By SA News
South Africa’s newly elected President Cyril Ramaphosa has an illustrious career which has seen him working in the private sector, the labour movement and he was among the writers of South Africa’s new democratic constitution.
Born on 17 November 1952 in Johannesburg, President Ramaphosa played an important role in the liberation struggle for a democratic South Africa.
The President was detained in 1974 for organising pro-Frelimo rallies that were held to celebrate the independence of Mozambique.
Two years later, after the Soweto student uprising he was detained again.
He became the first general secretary of the National Union of Mineworkers in 1982.
In 1991, he was elected African National Congress (ANC) Secretary General and subsequently became head of the ANC team that negotiated the transition to democracy.
Following the country’s first democratic elections in 1994, he was elected chairperson of the Constitutional Assembly, which wrote South Africa’s new democratic constitution.
He moved into the private sector in 1996, and in 2001 founded Shanduka Group, a diversified investment holding company.
He resigned from Shanduka in 2012 following his appointment as Deputy President of South Africa.
President Ramaphosa holds a law degree from the University of South Africa. He has received several honorary doctorates from local and international universities.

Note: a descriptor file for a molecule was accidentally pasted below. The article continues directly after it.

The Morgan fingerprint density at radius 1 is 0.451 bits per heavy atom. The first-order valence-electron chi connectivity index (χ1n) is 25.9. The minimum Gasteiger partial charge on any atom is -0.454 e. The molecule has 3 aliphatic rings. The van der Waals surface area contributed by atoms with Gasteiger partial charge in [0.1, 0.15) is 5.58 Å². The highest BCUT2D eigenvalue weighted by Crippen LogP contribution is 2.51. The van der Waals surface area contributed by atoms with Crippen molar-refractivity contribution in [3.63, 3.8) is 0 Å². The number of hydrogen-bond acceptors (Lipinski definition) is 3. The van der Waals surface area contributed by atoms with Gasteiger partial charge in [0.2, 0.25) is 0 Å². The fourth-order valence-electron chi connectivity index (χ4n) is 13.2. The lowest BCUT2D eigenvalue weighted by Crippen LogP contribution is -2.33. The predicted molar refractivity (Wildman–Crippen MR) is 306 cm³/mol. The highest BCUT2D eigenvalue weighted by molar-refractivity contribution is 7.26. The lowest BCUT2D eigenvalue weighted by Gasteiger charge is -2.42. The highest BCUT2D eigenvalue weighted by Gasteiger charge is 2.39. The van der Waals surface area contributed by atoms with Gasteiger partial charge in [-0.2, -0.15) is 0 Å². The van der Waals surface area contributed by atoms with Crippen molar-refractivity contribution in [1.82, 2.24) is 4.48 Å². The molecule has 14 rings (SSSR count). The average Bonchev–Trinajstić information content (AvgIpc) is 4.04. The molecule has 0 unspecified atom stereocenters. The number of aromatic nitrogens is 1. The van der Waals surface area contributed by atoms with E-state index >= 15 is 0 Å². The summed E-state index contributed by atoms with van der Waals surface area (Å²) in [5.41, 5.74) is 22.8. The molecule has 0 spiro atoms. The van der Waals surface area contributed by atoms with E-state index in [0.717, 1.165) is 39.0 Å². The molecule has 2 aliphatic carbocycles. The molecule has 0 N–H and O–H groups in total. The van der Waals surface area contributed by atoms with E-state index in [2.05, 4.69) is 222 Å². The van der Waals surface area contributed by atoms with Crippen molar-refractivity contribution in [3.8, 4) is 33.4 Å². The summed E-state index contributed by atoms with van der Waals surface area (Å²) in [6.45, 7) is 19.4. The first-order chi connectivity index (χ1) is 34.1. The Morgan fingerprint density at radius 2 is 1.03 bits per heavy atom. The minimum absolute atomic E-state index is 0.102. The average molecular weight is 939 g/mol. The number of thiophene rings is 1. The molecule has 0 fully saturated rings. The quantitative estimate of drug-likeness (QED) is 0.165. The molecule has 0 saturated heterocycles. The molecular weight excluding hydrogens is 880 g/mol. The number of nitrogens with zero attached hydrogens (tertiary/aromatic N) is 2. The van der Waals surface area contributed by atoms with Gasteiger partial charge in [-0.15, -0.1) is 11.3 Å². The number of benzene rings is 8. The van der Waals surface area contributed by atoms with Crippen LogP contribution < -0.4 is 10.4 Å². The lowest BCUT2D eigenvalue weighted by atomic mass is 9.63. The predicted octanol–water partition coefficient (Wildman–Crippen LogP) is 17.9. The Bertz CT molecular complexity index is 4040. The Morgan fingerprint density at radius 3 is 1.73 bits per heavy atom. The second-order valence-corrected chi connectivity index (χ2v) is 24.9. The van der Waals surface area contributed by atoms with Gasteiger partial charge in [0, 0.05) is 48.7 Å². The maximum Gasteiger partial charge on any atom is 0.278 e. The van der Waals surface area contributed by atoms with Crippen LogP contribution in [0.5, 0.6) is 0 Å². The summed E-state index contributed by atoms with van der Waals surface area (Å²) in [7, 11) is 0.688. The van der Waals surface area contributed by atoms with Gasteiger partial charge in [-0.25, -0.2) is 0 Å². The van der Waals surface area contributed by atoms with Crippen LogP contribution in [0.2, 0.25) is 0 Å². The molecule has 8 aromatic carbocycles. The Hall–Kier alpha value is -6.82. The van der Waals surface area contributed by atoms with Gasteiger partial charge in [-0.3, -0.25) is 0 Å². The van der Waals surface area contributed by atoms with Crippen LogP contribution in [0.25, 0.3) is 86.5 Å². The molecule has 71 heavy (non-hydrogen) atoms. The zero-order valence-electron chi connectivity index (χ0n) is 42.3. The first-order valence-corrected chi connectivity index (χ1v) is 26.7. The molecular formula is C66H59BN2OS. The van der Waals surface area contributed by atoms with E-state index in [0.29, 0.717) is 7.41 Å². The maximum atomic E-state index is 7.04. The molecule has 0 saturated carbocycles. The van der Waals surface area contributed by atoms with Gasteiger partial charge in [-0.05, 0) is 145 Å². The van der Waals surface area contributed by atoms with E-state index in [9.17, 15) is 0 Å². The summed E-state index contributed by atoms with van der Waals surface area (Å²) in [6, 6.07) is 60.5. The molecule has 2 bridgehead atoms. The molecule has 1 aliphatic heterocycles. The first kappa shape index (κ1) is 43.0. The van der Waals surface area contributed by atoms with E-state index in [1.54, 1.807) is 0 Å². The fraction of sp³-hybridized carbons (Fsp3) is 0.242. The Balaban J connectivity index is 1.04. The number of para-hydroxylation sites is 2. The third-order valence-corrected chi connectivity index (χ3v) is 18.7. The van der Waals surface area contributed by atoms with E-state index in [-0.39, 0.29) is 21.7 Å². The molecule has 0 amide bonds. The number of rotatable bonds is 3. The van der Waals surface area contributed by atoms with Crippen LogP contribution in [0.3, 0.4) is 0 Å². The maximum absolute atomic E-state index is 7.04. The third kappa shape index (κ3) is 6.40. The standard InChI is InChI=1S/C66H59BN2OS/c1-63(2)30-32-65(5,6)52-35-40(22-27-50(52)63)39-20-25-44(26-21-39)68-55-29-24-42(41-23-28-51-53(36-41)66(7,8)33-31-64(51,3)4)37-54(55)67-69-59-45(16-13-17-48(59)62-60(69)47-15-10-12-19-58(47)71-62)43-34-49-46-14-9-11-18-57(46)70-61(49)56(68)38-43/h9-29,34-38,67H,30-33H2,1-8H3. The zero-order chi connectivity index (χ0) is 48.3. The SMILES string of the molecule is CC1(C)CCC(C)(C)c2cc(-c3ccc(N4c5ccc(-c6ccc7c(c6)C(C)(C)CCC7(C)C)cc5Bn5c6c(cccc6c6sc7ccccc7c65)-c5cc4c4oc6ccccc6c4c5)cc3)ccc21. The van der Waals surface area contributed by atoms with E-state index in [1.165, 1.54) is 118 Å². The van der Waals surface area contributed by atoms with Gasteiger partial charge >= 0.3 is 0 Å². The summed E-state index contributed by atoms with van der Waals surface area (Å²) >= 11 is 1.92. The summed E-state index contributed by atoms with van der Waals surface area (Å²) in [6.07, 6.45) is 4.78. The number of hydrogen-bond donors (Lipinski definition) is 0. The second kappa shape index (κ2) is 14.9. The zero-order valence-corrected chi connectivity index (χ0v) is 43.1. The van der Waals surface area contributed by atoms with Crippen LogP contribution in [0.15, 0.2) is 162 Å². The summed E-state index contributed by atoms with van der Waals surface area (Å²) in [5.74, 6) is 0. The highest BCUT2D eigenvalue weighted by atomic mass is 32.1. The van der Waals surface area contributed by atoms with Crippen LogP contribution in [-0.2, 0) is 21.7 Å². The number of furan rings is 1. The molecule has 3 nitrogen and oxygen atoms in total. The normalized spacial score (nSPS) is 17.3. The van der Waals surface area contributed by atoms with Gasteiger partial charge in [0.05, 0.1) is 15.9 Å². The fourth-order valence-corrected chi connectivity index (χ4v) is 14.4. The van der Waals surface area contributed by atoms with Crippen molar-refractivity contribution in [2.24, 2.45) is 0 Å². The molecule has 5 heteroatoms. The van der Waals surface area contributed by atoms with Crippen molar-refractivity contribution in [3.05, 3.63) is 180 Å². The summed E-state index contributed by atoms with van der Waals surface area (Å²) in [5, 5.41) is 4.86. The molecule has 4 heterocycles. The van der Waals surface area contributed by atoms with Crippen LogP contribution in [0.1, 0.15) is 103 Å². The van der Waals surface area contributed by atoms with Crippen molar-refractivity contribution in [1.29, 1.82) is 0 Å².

He received the Olof Palme prize in Stockholm in 1987. He was awarded the National Order of the Baobab in Silver in 2009 for his contribution to the multiparty negotiations and for chairing the Constitutional Assembly.
He was also the Deputy Chairperson of South Africa’s National Planning Commission.
President Ramaphosa was elected the fifth President of the democratic SA.
Meet SA’s new First Lady
He is married to Dr Tshepo Motsepe-Ramaphosa, who isn’t very well-known as she keeps a private life.
She was born in Soweto, a medical doctor by profession and holds a Master’s Degree in public health from Harvard.
Tshepo’s surname is familiar – that’s because she is the sister of business mogul and billionaire Patrice Motsepe and the daughter of the late Chief Augustine Butana Chaane Motsepe, both mining magnates and Mamelodi Sundowns owners.
This makes her a sister to Bridgette Radebe, who is married to Minister in the Presidency, Jeff Radebe.
The first lady also has a charitable side – having worked in several African countries and with several non-profit organisations. She is also the current chairperson of the African Self Help Trust (ASHA).
The ASHA website notes her bio as follows:
- Worked in both private practice and in hospitals in South Africa and Zimbabwe
- Non-executive director – Wits Health Consortium and Wits Hospice
- Patron – South African Civil Society for Women’s, Adolescents and Children’s Health (SACSoWACH)
- Patron – Students Sponsorship Program (SSP)
- Served as Chairman of Gauteng Health Department’s Accreditation Committee
- Former board member Vaal Reefs Disaster Trust
- Former board member Kids Haven Foundation
- Membership – National Medical and Dental Association
The trust says she is guided by the belief that “economic and social development is a pre-requisite for communities to lead socially and economically productive lives” as stated in the Alma Ata Declaration of 1978.